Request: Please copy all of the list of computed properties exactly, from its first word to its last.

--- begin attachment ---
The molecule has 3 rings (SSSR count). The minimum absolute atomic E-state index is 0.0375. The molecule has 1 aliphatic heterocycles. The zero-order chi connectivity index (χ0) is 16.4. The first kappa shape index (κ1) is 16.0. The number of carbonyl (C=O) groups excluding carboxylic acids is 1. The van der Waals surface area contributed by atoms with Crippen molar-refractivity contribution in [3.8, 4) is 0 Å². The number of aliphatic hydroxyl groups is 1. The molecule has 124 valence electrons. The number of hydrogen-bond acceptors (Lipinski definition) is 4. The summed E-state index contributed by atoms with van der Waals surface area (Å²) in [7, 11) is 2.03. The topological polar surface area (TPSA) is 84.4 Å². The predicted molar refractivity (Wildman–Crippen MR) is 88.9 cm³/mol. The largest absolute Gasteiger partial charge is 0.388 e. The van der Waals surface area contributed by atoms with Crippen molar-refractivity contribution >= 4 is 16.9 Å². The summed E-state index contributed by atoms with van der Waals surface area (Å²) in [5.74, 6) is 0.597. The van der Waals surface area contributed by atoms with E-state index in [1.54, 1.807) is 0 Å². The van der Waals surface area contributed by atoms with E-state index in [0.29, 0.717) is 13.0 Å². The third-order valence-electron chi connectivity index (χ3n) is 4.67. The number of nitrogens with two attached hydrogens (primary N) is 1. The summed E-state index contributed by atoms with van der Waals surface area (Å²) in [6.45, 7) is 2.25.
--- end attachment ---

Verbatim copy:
The molecule has 3 rings (SSSR count). The minimum absolute atomic E-state index is 0.0375. The molecule has 1 aliphatic heterocycles. The zero-order chi connectivity index (χ0) is 16.4. The first kappa shape index (κ1) is 16.0. The number of carbonyl (C=O) groups excluding carboxylic acids is 1. The van der Waals surface area contributed by atoms with Crippen molar-refractivity contribution in [3.8, 4) is 0 Å². The number of aliphatic hydroxyl groups is 1. The molecule has 124 valence electrons. The number of hydrogen-bond acceptors (Lipinski definition) is 4. The summed E-state index contributed by atoms with van der Waals surface area (Å²) in [7, 11) is 2.03. The topological polar surface area (TPSA) is 84.4 Å². The predicted molar refractivity (Wildman–Crippen MR) is 88.9 cm³/mol. The largest absolute Gasteiger partial charge is 0.388 e. The van der Waals surface area contributed by atoms with Crippen molar-refractivity contribution >= 4 is 16.9 Å². The summed E-state index contributed by atoms with van der Waals surface area (Å²) in [5.74, 6) is 0.597. The van der Waals surface area contributed by atoms with E-state index in [1.54, 1.807) is 0 Å². The van der Waals surface area contributed by atoms with E-state index in [0.29, 0.717) is 13.0 Å². The third-order valence-electron chi connectivity index (χ3n) is 4.67. The number of nitrogens with two attached hydrogens (primary N) is 1. The summed E-state index contributed by atoms with van der Waals surface area (Å²) in [6.45, 7) is 2.25.